Directed by: Amir Shervan
Starring: Robert Z'Dar, Aldo Ray, Christine Lunde, Jon Greene, and Tadashi Yamashita
Mr. Vincenzo (Rivas) is a local California mob boss. His son Joey (Z’Dar) and his goons are causing havoc all over town. The Sheriff (Ray) (That’s all he’s credited as) is ineffectual against the reign of terror caused by the Vincenzo family. That is, until Charlie (Greene) shows up. And, to a lesser extent, his girlfriend Liz (Lunde). They decide to take on the mob family the only way they know how – extended scenes of mindless shooting. Of course, Joey Vincenzo is the scary final boss…will Charlie be man enough to take him down?
One of our favorite directors of silly movies, Amir Shervan, once again provides silly dubbing, silly editing, silly plotting, silly performances, and filmmaking that is from every angle – not to put too fine a point on it – just downright silly. Sure, while it may be a bit amateurish and repetitive, it’s also a ridiculous good time that you can’t help but love. Or at least appreciate, especially considering they really don’t make movies like this anymore. Whether that’s a good thing or not is up to you…well, we’re the ones writing the review, and we say it’s a bad thing that they don’t make absurd gems like this anymore. So there.
Yes, there are countless shootouts, chases, barfights, and stripping scenes, and some unfathomable subplot about smuggling illegals into the U.S., but really a lot of the running time of the film consists of weird-looking people beating up other weird-looking people.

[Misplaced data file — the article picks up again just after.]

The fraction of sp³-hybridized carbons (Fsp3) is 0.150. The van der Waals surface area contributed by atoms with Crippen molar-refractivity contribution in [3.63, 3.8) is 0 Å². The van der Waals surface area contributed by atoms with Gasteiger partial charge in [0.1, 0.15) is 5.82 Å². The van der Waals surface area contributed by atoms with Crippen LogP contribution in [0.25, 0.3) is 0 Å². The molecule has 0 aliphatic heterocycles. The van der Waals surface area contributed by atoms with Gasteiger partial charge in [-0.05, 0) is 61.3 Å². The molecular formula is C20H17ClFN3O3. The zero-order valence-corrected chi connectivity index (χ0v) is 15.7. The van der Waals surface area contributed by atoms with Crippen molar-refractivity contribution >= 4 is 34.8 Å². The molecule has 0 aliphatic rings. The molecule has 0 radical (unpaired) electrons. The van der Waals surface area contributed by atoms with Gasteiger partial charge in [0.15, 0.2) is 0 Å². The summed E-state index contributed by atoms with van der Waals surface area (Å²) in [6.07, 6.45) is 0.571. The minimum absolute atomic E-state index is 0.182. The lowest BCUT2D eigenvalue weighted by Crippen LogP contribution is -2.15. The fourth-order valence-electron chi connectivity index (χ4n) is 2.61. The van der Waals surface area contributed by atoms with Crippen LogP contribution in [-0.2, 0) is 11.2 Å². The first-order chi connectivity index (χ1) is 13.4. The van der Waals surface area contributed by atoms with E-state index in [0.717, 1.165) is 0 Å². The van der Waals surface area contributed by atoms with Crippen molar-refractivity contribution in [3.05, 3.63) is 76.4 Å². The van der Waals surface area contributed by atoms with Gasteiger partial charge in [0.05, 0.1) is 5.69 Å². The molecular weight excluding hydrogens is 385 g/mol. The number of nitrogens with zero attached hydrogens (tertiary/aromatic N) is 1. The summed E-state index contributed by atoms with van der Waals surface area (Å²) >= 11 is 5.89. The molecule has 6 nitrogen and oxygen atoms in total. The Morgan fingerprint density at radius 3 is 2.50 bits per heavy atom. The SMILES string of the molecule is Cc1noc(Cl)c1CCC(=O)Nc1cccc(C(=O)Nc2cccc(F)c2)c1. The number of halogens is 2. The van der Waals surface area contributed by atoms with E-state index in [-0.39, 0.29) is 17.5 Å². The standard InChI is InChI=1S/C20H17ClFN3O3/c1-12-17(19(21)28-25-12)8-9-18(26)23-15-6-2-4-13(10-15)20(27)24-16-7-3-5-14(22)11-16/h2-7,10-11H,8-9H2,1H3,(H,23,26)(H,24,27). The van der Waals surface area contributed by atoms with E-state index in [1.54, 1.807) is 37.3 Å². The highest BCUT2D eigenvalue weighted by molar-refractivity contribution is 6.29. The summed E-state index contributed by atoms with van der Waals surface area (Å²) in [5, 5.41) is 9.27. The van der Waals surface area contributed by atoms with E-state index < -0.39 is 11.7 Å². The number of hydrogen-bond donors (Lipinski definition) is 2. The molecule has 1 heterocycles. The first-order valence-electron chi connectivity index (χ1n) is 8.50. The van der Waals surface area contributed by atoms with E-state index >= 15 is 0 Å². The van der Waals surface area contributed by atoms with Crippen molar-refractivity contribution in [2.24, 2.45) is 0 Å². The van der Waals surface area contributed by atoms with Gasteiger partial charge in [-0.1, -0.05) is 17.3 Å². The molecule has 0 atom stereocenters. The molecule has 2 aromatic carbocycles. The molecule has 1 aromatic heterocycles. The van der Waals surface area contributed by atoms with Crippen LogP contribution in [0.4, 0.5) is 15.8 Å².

Aldo Ray is in two scenes, attired in an ill-fitting Sheriff’s getup. He steals both scenes. There should have been more instances where a confused and angry Aldo Ray yells at people. Shervan mainstay and fan favorite Robert Z’Dar is also here, as chinny as ever, but the real question is: why is this movie called Young Rebels? Who are the Young Rebels? And what are they rebelling against?
Maybe it was this unanswered question that caused the lack of a wide release for this movie (although it is entirely fitting because it makes just as little sense as anything else on show here). As far as we can tell, it never got any kind of release at all, even though it was made in the golden video store year of 1989. It’s available, as of this writing, on Amazon Prime, and pretty much nowhere else. For its rarity alone (if not any of its other qualities) it’s worth seeing.
So, if you’ve seen the other Shervan Classics and are missing out, you pretty much know what to expect. It’s funny, it’s ridiculous, it’s absurd, and…forget seeing a boom mike at the top of the frame or its shadows, those can be seen in lots of low-budget efforts. Only in Young Rebels do you see a crew member clack the slate before a scene begins (It happens towards the end).
For a laughable and ludicrous good time, do check out Young Rebels.